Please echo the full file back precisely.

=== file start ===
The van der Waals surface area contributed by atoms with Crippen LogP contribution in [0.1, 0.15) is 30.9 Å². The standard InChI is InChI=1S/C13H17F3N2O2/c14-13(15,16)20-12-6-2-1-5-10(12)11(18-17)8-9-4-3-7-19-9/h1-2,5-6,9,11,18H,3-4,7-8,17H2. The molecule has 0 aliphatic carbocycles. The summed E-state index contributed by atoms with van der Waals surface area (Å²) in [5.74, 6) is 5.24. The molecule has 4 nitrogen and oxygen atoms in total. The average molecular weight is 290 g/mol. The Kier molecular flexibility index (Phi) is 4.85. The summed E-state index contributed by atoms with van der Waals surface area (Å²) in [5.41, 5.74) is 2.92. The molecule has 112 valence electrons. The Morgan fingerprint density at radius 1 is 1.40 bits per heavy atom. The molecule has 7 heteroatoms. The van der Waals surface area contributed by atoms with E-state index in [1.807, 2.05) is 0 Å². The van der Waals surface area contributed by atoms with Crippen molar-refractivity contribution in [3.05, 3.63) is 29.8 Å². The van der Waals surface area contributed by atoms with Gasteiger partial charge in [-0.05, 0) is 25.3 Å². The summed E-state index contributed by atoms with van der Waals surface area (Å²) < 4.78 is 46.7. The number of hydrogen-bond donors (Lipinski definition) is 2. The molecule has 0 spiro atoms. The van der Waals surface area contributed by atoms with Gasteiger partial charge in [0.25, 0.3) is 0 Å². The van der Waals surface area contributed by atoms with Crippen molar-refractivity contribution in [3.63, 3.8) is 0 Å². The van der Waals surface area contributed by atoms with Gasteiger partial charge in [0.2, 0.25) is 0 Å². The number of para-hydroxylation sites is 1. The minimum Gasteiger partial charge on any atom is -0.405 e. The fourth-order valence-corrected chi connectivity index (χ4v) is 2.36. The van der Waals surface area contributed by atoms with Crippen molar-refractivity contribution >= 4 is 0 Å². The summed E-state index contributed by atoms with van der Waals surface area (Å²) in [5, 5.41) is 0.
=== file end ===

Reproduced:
The van der Waals surface area contributed by atoms with Crippen LogP contribution in [0.1, 0.15) is 30.9 Å². The standard InChI is InChI=1S/C13H17F3N2O2/c14-13(15,16)20-12-6-2-1-5-10(12)11(18-17)8-9-4-3-7-19-9/h1-2,5-6,9,11,18H,3-4,7-8,17H2. The molecule has 0 aliphatic carbocycles. The summed E-state index contributed by atoms with van der Waals surface area (Å²) in [5.74, 6) is 5.24. The molecule has 4 nitrogen and oxygen atoms in total. The average molecular weight is 290 g/mol. The Kier molecular flexibility index (Phi) is 4.85. The summed E-state index contributed by atoms with van der Waals surface area (Å²) in [5.41, 5.74) is 2.92. The molecule has 112 valence electrons. The Morgan fingerprint density at radius 1 is 1.40 bits per heavy atom. The molecule has 7 heteroatoms. The van der Waals surface area contributed by atoms with E-state index in [1.807, 2.05) is 0 Å². The van der Waals surface area contributed by atoms with Crippen molar-refractivity contribution in [3.05, 3.63) is 29.8 Å². The van der Waals surface area contributed by atoms with Gasteiger partial charge in [-0.05, 0) is 25.3 Å². The summed E-state index contributed by atoms with van der Waals surface area (Å²) < 4.78 is 46.7. The number of hydrogen-bond donors (Lipinski definition) is 2. The molecule has 0 spiro atoms. The van der Waals surface area contributed by atoms with Gasteiger partial charge in [0.25, 0.3) is 0 Å². The van der Waals surface area contributed by atoms with Crippen molar-refractivity contribution in [3.63, 3.8) is 0 Å². The van der Waals surface area contributed by atoms with Gasteiger partial charge in [0.2, 0.25) is 0 Å². The number of para-hydroxylation sites is 1. The minimum Gasteiger partial charge on any atom is -0.405 e. The fourth-order valence-corrected chi connectivity index (χ4v) is 2.36. The van der Waals surface area contributed by atoms with Crippen molar-refractivity contribution >= 4 is 0 Å². The summed E-state index contributed by atoms with van der Waals surface area (Å²) in [5, 5.41) is 0.